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A Matter of Scale

Island Life

It used to be they were just bathroom scales because you kept them in the bathroom- hopefully somewhere behind a stack of towels or in the cabinet under the sink and buried beneath the toilet bowl cleaner and half-used bottles of conditioner. It was there to tell the truth when the mirror(s) didn’t speak loud enough, and it was kept hidden because- as the movie saying goes- "You Can’t Handle the Truth". I had seemingly solved both of those problems by only having smallish, chest high mirrors in the bathrooms, and had no bathroom scale at all. This was of course because I felt that I really didn’t need one. As my personal failsafe warning system of creeping oversize detection, there was the ever reliable (or so I thought) pants test. As long as the pants fit and the belt didn’t need to be exchanged for a larger one, things were just fine in the delusional land of weight control. There was also the back-up telltale of relative fitness. Yes, I could still get in the pool and swim 3000 yards in a more than reasonable amount of time; I could still get on a bike and ride thirty miles with relative ease; and climbing stairs was not a problem. But then there was that trip to the coast and the motel room with all the fuller length mirrors and the burning question that they evoked: who is that fat guy and why is he here?

I knew there was more to me than I wanted to meet the eye. Whenever I slipped out of my comfortable, loose fitting drapings and into my cycling Lycra, there was this disturbing overabundance to my midsection that could no longer be denied- or hidden. We won’t talk about the even more unavoidable overexposure of the pool. This was all given a pass and overlooked because I could still go the distance, and in going the distance I was in turn supposed to soon see the larger person in the mirror go away, or rather, in reverse blowfish fashion, turn into a smaller shadow-casting facsimile of my former self. This did not happen, and I know why. A fairly simple accounting of food in and energy out was being ignored- by me. There was that, and there was the perhaps more important factor- a lack of incentive. There was no big race I was training for and I didn’t really want there to be. I was happy to be in what seemed to be good enough shape. As it was, I was just mostly wanting the change without really working for it. That was a good part of the reason for buying the bathroom scale.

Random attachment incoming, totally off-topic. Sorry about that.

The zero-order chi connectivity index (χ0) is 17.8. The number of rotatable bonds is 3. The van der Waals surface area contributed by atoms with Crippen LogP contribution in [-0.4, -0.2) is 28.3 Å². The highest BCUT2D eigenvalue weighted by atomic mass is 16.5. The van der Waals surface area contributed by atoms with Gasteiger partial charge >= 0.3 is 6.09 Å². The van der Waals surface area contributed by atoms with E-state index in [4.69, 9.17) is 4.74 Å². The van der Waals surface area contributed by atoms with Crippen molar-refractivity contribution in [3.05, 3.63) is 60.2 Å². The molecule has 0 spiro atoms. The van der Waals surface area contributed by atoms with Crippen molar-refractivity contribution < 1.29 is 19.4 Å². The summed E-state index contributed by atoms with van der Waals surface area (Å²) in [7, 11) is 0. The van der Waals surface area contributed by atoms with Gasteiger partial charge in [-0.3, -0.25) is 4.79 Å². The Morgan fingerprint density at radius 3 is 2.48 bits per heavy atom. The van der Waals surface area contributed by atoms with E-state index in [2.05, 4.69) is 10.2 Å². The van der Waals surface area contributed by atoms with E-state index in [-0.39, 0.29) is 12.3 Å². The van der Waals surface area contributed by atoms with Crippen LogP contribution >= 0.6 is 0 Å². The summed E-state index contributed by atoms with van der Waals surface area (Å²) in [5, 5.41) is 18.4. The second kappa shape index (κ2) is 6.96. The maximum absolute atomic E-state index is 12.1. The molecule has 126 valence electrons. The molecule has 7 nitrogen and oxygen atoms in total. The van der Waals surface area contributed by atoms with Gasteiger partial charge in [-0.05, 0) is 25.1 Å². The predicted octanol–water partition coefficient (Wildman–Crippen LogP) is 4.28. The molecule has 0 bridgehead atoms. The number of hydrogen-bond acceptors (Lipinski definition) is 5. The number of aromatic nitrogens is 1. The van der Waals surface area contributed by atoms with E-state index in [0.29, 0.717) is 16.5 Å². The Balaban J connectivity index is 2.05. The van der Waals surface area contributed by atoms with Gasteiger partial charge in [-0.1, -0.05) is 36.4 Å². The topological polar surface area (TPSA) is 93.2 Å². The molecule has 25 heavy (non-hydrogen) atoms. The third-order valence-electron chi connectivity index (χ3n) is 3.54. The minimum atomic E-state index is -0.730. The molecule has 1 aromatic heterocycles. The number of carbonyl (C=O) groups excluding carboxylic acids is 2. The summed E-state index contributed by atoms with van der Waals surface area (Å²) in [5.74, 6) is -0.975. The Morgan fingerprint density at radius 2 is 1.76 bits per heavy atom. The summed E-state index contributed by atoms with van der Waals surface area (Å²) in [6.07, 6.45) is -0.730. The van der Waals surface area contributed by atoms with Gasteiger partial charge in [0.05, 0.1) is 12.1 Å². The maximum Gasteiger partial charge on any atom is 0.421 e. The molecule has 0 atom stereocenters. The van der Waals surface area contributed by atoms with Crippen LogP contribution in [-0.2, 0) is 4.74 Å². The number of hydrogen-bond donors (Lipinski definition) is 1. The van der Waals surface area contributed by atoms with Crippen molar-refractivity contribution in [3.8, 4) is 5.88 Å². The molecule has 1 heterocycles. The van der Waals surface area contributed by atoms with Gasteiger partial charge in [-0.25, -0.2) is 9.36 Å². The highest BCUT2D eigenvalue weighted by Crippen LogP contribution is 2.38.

Actually, what it says on the box is "analog scale"- perhaps that is a shaming marketing gimmick, I don’t know. By attaching the word analog it somehow, maybe in some people’s minds, makes it a lesser product, so instead you in turn buy the more expensive and modern, digital one. As opposed to this mere analogy of a scale, the ideal digital scale of the future (with the future being now) has its crisp readout numbers in liquid crystal or glowing LED. But what I wanted was not to be shown my poundage in tenths or hundredths, but to have a needle spin around a dial only to stop and point accusingly at a black and white numerical representation of some factor of ten or twenty or the less significant hash marks in between. I didn’t want it to be battery or plug-in dependent- why should it be? The scale I wanted should just be there, ever vigilant and ready to indicate how one’s personal mass relates to the gravitational pull of the earth. I was also hoping that a ready awareness of one’s weight would lend a certain gravitas to the pursuit of being a lesser person in the bare essentials of a physical sense. Again, as they say- be careful of what you ask for.

On my way to get a scale I stopped at the pet food store to make sure the dogs ate for a few more weeks. One of the games I play in weight land happens when I pick up an object of noticeable heft and the immediate question comes to mind- what if I weighed this much more? Today it was the thirty pounds of dog food slung over my shoulder that had me imagining a more self-burdened existence. This bag of kibble took on another meaning when I got home. I took the scale out of the box, stepped on board and watched the needle swing up and over the top and stop at the hash mark that was five clicks beyond 200. I looked over at the dog food bag which I had stood on one end so that the bits had settled downward and caused a bulge and expansion in its middle, and then I looked down at myself and puzzled at where this extra thirty pounds was on me, and what I was going to have to do to lose it. In sitting down to write this I was thinking about the analogies and metaphors for our times that could be drawn here along with contemplating the difference between wanting change and changing, but I thought I’d see how I did with unburdening myself of my own kibbles and bits before making suggestions for bigger things.